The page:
Ontario cuisine is in the stories and the conditions of the farmers and the hunters, and in the various regional settlements from Mennonites to Scandinavians. Northern cooking is game-driven: duck, goose, grouse, partridge, rabbit, deer, moose and bear. In the south it's the farmland animals like pork, lamb and beef. Ontario pork is renowned to the extent that “Canadian Bacon” is often the first item we think of when asked, “What do Canadians eat?” This “peameal bacon,” wet-cured back-bacon, originally rolled in ground yellow peas, now in cornmeal, is found across Ontario. The peameal bacon sandwich is a Toronto invention.
From the Great Lakes in the south through to the parklands of the north, Ontario has an abundance of lake fish like bass, pike, whitefish, perch, pickerel, trout and Lake Superior herring. Ontario cuisine is not about recipes; it's about what's at our fingertips. “It's emphasizing the ingredient,” shares Chef Jason Bangerter (Langdon Hall). “It's telling a story about the ingredient: preparing lake trout with juniper or pine from the forest, and connecting it all together.”
Ontario produce is the envy of the world, from fiddleheads in spring to potatoes, pumpkins, squash and turnips in late fall through winter: Norfolk County asparagus; Perth County garlic; and fruits and vegetables in abundance from apples to zucchini. A short growing season is balanced by greater thermal amplitude, so the fruit basket of Southern Ontario is bursting with flavour. Look for Muskoka cranberries; Niagara peaches and cherries; and of course, apples. The national apple of Canada, Macintosh, for which Apple Inc. named their line of personal computers, was first planted in Eastern Ontario. Northern Ontario is abundant in wild berries and chaga for tea. Ontario is home to half of Canada's mushrooms including morels, saffron caps, puffballs and shaggy manes. The Yukon Gold potato was invented in Guelph. Tree syrups like maple, birch and black walnut are a family affair and a staple in most kitchens.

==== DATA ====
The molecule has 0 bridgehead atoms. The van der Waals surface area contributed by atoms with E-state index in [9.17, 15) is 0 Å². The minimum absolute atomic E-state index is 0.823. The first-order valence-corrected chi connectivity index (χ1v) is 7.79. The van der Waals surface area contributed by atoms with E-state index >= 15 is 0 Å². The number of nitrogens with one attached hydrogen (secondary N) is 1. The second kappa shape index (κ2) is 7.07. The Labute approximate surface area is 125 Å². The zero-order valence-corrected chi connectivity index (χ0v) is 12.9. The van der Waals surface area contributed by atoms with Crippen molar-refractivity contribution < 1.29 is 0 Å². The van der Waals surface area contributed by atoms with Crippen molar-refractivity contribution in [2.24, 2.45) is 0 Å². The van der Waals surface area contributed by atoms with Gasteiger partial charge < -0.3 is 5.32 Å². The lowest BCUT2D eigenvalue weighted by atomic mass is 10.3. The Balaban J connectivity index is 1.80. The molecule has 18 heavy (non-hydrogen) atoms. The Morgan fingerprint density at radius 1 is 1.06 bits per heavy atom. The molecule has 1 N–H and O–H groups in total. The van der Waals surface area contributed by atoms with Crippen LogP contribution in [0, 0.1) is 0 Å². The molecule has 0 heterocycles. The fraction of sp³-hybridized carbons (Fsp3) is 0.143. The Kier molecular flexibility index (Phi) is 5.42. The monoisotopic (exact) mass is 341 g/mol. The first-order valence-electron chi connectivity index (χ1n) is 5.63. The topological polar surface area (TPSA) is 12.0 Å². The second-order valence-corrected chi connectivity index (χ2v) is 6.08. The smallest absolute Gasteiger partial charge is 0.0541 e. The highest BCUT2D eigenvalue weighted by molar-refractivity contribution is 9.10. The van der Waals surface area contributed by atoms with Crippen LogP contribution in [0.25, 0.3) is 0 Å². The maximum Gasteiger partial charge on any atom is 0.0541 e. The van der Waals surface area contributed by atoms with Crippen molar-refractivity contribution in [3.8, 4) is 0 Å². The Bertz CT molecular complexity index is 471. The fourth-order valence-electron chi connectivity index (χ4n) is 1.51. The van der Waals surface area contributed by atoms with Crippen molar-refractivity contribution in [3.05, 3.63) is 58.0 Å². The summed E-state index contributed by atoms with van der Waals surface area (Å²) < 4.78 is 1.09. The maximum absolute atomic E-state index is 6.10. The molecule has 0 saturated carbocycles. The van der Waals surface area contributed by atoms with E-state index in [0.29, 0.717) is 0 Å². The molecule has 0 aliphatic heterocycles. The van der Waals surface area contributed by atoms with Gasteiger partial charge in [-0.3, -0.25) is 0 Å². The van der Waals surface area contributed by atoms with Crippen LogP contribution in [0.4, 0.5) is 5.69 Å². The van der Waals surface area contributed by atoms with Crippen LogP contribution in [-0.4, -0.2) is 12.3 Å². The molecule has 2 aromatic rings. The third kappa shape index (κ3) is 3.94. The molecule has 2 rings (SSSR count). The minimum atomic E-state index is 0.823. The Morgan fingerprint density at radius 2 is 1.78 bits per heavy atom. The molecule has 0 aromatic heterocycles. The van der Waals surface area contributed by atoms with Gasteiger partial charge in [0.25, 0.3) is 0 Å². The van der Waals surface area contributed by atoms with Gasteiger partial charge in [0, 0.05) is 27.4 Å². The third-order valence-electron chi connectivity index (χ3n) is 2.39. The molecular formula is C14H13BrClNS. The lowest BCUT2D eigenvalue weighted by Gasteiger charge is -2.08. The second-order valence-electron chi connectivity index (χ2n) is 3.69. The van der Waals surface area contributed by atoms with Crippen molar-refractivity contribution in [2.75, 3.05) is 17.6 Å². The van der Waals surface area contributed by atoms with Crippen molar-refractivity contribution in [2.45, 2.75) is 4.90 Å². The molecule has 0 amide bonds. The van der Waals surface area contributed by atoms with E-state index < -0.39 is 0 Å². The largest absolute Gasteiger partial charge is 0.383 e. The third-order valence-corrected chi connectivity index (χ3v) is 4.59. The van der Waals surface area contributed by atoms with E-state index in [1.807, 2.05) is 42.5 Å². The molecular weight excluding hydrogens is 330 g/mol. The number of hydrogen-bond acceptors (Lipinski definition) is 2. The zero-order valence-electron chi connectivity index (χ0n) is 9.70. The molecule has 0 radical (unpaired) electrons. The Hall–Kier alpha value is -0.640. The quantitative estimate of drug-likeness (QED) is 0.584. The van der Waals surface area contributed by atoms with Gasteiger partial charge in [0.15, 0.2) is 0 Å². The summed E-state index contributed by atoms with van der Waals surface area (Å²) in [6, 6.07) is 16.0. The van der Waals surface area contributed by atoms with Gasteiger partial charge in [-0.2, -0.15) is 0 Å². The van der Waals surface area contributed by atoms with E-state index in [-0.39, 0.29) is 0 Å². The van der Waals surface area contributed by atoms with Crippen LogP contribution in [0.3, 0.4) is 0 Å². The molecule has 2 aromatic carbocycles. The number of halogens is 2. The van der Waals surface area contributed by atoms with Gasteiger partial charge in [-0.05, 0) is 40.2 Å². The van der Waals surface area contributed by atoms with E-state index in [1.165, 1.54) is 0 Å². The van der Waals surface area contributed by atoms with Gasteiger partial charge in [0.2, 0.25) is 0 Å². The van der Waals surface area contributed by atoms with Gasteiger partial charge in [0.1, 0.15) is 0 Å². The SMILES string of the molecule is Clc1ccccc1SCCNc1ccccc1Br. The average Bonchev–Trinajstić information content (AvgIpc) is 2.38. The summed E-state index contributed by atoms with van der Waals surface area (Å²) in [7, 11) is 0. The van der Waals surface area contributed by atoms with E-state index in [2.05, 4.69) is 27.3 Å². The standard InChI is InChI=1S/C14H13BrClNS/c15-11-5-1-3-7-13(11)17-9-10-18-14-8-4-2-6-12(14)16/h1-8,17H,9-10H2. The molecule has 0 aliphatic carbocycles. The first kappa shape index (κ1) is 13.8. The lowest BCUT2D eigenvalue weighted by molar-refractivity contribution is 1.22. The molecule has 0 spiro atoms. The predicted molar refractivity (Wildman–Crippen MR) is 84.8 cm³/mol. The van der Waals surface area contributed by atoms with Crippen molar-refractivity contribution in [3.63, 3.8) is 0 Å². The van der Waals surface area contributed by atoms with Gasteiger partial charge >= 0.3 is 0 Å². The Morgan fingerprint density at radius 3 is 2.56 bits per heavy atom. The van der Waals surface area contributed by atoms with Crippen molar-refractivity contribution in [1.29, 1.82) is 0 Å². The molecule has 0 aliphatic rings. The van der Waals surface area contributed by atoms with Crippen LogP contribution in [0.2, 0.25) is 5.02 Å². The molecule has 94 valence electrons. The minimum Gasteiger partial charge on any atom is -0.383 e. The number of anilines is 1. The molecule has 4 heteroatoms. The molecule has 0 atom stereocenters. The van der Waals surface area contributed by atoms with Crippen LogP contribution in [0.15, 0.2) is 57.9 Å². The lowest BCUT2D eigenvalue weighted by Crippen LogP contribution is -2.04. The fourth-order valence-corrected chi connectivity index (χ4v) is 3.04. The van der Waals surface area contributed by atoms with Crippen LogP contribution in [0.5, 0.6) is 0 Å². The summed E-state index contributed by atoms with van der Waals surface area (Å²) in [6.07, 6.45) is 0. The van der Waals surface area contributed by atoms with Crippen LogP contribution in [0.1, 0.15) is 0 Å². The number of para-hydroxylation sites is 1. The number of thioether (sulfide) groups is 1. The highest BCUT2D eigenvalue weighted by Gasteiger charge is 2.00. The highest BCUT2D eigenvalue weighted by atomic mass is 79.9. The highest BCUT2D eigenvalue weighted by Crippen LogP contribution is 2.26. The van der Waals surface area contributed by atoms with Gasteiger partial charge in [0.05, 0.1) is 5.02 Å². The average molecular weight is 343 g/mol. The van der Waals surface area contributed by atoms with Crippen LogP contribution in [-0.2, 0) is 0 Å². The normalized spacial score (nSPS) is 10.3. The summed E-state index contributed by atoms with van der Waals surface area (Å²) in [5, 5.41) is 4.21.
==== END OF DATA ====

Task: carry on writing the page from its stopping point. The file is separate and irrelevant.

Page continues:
Cheese production in Ontario is flourishing and particularly renowned for cheddar.
Craft breweries and distilleries are booming, and cideries are also becoming popular, but it's Ontario grape wine production that has the most international recognition. The cool climate wines of the Niagara wine region are most prominent, followed by Prince Edward County, Lake Erie North Shore and Pelee Island, but there are other emerging regions too. There is much experimentation in varietals and methods enabled by the versatility of the terroir. Icewine is the most prized wine product from Niagara-on-the-lake, and the quintessential Ontario grape used is Vidal.
Who can forget about Ontario's pastries like Ottawa's fried doughy Beavertails with a dusting of cinnamon and brown sugar; and the ubiquitous syrupy sweet Butter Tart, originated in Barrie.
“It’s telling a story about the ingredient: preparing lake trout with juniper or pine from the forest, and connecting it all together”—chef JASON BANGERTER